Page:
-After Pompey was murdered, Cleopatra decided it was important to make friends with Caesar for her safety and that of her country. Tensions were high in Egypt’s main city, Alexandria. She had a servant secretly bring her into Caesar’s home while hidden in a cloth bag.

-Cleopatra supported Caesar during fighting between the Egyptian supporters of Ptolemy the Thirteenth and the Roman military. And upon his victory, Caesar gave control of Egypt back to Cleopatra. The queen would soon give birth to Caesar’s child, a boy named Caesarion. Cleopatra knew this child would deepen ties between Rome and Egypt.

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-Caesar and Cleopatra continued their relationship although he was often travelling on military campaigns. She visited him twice in Rome. But many Romans did not like that a queen from the East was interfering in Roman affairs. And, some Romans felt Caesar was becoming too powerful. In forty-four B.C., Caesar was murdered by a group of Roman senators.

-Rome was later controlled by three rulers — a triumvirate. The rulers were Octavian, Marcus Lepidus, and Mark Antony. Cleopatra would ally herself with Mark Antony. They would also become lovers. She had three children with him. But their alliance would come at a huge cost.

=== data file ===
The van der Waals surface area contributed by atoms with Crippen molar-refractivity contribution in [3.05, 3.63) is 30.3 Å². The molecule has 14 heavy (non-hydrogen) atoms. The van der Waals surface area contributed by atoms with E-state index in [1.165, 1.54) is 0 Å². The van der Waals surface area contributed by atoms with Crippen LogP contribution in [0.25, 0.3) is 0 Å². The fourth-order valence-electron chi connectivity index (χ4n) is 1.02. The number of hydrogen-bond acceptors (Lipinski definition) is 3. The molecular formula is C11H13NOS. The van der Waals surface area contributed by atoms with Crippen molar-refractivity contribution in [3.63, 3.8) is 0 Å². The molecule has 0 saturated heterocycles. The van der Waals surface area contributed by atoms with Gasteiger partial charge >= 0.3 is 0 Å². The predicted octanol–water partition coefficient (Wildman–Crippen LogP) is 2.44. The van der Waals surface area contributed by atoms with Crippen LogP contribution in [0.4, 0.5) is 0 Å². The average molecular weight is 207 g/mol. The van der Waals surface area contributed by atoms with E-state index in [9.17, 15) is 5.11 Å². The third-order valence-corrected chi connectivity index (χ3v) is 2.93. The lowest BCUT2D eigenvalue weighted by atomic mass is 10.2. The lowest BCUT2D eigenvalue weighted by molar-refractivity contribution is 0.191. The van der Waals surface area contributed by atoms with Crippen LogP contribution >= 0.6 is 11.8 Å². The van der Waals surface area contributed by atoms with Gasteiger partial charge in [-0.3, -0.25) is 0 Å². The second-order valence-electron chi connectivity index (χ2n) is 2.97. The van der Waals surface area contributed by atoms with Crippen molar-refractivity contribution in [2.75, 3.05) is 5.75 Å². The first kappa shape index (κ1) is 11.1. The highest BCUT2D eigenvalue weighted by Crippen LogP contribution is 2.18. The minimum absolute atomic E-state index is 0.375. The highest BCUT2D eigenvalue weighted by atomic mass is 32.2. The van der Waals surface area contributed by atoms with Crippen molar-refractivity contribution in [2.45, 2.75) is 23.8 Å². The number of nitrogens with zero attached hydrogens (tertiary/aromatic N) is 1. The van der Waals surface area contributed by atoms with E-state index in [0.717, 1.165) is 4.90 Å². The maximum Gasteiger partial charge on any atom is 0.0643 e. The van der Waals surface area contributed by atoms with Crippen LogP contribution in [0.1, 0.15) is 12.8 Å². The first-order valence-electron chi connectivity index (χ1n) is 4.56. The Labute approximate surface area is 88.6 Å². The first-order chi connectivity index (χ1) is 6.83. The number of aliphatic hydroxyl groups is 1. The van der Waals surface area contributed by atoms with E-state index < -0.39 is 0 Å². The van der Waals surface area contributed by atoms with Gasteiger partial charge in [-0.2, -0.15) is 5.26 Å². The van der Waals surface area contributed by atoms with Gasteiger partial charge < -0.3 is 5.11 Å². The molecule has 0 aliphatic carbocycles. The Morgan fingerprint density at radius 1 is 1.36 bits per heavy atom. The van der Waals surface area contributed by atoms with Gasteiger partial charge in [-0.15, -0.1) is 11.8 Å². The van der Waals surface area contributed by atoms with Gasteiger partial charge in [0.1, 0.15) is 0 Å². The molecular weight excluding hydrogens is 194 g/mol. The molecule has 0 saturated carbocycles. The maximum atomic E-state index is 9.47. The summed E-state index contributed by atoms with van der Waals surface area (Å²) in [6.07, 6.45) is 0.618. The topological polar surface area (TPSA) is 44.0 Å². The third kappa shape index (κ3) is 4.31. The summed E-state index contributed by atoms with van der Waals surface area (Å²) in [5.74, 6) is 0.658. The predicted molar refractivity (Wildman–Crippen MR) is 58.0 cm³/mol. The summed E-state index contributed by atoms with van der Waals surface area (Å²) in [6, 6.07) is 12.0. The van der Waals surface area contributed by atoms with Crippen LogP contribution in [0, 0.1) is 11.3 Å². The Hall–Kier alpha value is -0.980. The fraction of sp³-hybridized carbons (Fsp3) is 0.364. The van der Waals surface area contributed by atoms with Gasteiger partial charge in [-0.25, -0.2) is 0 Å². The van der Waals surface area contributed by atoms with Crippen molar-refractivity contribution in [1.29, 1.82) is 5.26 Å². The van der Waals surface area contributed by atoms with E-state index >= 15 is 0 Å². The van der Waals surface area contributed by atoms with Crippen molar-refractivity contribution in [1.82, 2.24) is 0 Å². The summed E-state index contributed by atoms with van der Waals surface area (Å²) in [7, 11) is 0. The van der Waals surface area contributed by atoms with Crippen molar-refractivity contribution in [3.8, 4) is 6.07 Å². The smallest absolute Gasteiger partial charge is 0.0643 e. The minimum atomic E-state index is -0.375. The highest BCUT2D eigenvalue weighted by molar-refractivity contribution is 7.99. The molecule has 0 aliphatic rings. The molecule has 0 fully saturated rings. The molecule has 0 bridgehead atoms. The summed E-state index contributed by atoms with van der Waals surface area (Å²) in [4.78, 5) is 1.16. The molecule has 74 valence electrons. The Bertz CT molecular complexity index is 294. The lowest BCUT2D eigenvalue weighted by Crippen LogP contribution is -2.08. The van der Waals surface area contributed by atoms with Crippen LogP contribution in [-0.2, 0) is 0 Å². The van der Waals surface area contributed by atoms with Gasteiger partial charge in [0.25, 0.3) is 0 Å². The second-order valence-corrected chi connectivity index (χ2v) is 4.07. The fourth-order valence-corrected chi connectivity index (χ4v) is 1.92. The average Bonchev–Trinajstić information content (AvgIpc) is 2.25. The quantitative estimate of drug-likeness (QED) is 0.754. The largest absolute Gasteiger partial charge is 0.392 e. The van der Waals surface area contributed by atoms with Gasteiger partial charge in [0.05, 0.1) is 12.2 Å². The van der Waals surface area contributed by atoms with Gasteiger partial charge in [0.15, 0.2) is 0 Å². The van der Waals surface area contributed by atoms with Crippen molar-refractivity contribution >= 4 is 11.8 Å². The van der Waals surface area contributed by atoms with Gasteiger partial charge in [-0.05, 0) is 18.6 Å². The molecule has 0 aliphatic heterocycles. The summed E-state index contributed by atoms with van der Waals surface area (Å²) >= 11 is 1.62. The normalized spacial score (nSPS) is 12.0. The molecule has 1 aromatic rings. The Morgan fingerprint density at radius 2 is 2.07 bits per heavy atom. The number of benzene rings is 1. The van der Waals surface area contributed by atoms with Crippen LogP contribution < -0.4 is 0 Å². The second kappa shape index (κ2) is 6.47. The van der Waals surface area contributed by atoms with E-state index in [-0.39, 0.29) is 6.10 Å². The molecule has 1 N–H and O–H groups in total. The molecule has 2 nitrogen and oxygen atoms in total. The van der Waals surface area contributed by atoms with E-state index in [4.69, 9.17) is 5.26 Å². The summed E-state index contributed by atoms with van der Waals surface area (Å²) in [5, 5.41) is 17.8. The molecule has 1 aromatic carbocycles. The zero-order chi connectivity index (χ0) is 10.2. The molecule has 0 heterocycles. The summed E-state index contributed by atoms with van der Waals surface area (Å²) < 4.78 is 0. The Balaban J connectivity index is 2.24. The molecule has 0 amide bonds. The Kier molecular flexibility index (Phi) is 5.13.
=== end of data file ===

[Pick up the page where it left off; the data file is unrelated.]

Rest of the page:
-Alexandria was one of the most famous and beautiful in the world. Alexandria was a capitol for learning and culture. Its library was the largest and greatest in the ancient world. Cleopatra would have been a part of this learned environment. She grew up studying and memorizing literary works which taught about history, religion and philosophy.

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-She also studied public speaking, math, music, astronomy and geometry. She used this knowledge in her many duties as queen. She organized an army, acted as a judge, controlled the value of the country’s money, secured Egypt’s economy and was a huge supporter of the arts.

-Cleopatra successfully used her image as a powerful queen and goddess to influence others. The power of imagery was huge in a world where only some people knew how to read. For example, Cleopatra made herself into a representation of the goddess Isis. Isis was a goddess of motherhood, righteousness and justice.

-Cleopatra used the power of imagery for her first official meeting with Mark Antony at his base in the town of Tarsus. She arrived in a golden boat with a team of musicians and servants. This had an unforgettable effect on Mark Antony.

-The two would remain a couple for the rest of their lives. Mark Antony controlled the eastern part of the Roman Republic. He gave many rich lands to Cleopatra to rule. In return, she helped him pay for his military campaigns.

-However, Mark Antony began to spend more and more time in Alexandria with Cleopatra and less time planning his military invasions. People in Rome feared Mark Antony’s growing loyalty to Egypt. He received increasing criticism from the powerful Roman ruler Octavian. A huge battle between Octavian’s troops and those of Mark Antony and Cleopatra took place at Actium in modern day Greece. Octavian’s forces quickly defeated his enemies.